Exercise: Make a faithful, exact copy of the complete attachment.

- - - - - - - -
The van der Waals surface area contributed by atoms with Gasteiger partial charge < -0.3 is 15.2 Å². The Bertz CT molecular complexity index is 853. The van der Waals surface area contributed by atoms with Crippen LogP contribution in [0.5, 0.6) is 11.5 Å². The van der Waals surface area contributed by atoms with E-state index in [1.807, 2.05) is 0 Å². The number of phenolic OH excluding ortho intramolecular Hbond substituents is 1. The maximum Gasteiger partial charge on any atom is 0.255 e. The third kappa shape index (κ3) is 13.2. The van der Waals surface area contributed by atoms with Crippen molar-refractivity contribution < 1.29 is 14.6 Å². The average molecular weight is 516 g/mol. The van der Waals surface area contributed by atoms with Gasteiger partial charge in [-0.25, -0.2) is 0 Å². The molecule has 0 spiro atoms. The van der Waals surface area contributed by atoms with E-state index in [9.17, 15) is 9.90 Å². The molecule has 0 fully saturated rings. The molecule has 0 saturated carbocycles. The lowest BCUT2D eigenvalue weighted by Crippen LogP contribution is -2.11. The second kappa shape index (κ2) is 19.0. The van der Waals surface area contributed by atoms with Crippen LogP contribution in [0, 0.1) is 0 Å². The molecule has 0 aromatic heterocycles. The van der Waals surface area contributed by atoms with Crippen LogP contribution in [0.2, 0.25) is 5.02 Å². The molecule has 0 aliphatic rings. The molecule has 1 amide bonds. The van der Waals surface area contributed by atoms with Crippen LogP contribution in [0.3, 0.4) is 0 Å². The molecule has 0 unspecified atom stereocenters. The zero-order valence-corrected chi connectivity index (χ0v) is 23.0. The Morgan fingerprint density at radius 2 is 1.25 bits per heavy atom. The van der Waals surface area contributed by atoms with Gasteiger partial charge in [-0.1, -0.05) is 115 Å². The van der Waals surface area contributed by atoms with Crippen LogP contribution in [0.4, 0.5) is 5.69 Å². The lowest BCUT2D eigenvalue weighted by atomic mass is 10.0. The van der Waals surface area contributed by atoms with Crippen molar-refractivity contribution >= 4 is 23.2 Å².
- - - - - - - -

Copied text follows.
The van der Waals surface area contributed by atoms with Gasteiger partial charge < -0.3 is 15.2 Å². The Bertz CT molecular complexity index is 853. The van der Waals surface area contributed by atoms with Crippen LogP contribution in [0.5, 0.6) is 11.5 Å². The van der Waals surface area contributed by atoms with E-state index in [1.807, 2.05) is 0 Å². The number of phenolic OH excluding ortho intramolecular Hbond substituents is 1. The maximum Gasteiger partial charge on any atom is 0.255 e. The third kappa shape index (κ3) is 13.2. The van der Waals surface area contributed by atoms with Crippen molar-refractivity contribution < 1.29 is 14.6 Å². The average molecular weight is 516 g/mol. The van der Waals surface area contributed by atoms with Gasteiger partial charge in [-0.25, -0.2) is 0 Å². The molecule has 0 spiro atoms. The van der Waals surface area contributed by atoms with E-state index in [9.17, 15) is 9.90 Å². The molecule has 0 fully saturated rings. The molecule has 0 saturated carbocycles. The lowest BCUT2D eigenvalue weighted by Crippen LogP contribution is -2.11. The second kappa shape index (κ2) is 19.0. The van der Waals surface area contributed by atoms with Crippen LogP contribution in [0, 0.1) is 0 Å². The molecule has 0 aromatic heterocycles. The van der Waals surface area contributed by atoms with Crippen LogP contribution in [0.2, 0.25) is 5.02 Å². The molecule has 0 aliphatic rings. The molecule has 1 amide bonds. The van der Waals surface area contributed by atoms with Crippen LogP contribution in [0.3, 0.4) is 0 Å². The molecule has 0 unspecified atom stereocenters. The zero-order valence-corrected chi connectivity index (χ0v) is 23.0. The Morgan fingerprint density at radius 2 is 1.25 bits per heavy atom. The van der Waals surface area contributed by atoms with Gasteiger partial charge in [-0.1, -0.05) is 115 Å². The van der Waals surface area contributed by atoms with Crippen LogP contribution in [0.4, 0.5) is 5.69 Å². The lowest BCUT2D eigenvalue weighted by atomic mass is 10.0. The van der Waals surface area contributed by atoms with Crippen molar-refractivity contribution >= 4 is 23.2 Å².